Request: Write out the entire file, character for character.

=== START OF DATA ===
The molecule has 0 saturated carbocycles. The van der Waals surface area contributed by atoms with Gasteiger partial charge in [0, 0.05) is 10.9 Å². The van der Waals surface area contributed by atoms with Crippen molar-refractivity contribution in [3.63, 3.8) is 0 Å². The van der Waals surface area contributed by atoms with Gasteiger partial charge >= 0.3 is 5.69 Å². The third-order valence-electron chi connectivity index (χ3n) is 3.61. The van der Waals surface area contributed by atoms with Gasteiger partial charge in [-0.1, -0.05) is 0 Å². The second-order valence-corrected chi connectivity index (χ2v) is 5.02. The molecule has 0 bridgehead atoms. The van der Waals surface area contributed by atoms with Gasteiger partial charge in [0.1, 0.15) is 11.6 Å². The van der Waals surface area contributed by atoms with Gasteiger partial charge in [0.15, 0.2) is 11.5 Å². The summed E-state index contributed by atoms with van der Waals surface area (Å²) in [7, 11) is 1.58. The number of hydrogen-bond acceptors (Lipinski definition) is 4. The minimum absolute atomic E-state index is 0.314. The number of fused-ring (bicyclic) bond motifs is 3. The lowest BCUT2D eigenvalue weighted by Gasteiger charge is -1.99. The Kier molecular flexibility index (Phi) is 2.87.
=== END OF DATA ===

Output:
The molecule has 0 saturated carbocycles. The van der Waals surface area contributed by atoms with Gasteiger partial charge in [0, 0.05) is 10.9 Å². The van der Waals surface area contributed by atoms with Crippen molar-refractivity contribution in [3.63, 3.8) is 0 Å². The van der Waals surface area contributed by atoms with Gasteiger partial charge >= 0.3 is 5.69 Å². The third-order valence-electron chi connectivity index (χ3n) is 3.61. The van der Waals surface area contributed by atoms with Gasteiger partial charge in [-0.1, -0.05) is 0 Å². The second-order valence-corrected chi connectivity index (χ2v) is 5.02. The molecule has 0 bridgehead atoms. The van der Waals surface area contributed by atoms with Gasteiger partial charge in [0.1, 0.15) is 11.6 Å². The van der Waals surface area contributed by atoms with Gasteiger partial charge in [0.15, 0.2) is 11.5 Å². The summed E-state index contributed by atoms with van der Waals surface area (Å²) in [7, 11) is 1.58. The number of hydrogen-bond acceptors (Lipinski definition) is 4. The minimum absolute atomic E-state index is 0.314. The number of fused-ring (bicyclic) bond motifs is 3. The lowest BCUT2D eigenvalue weighted by Gasteiger charge is -1.99. The Kier molecular flexibility index (Phi) is 2.87.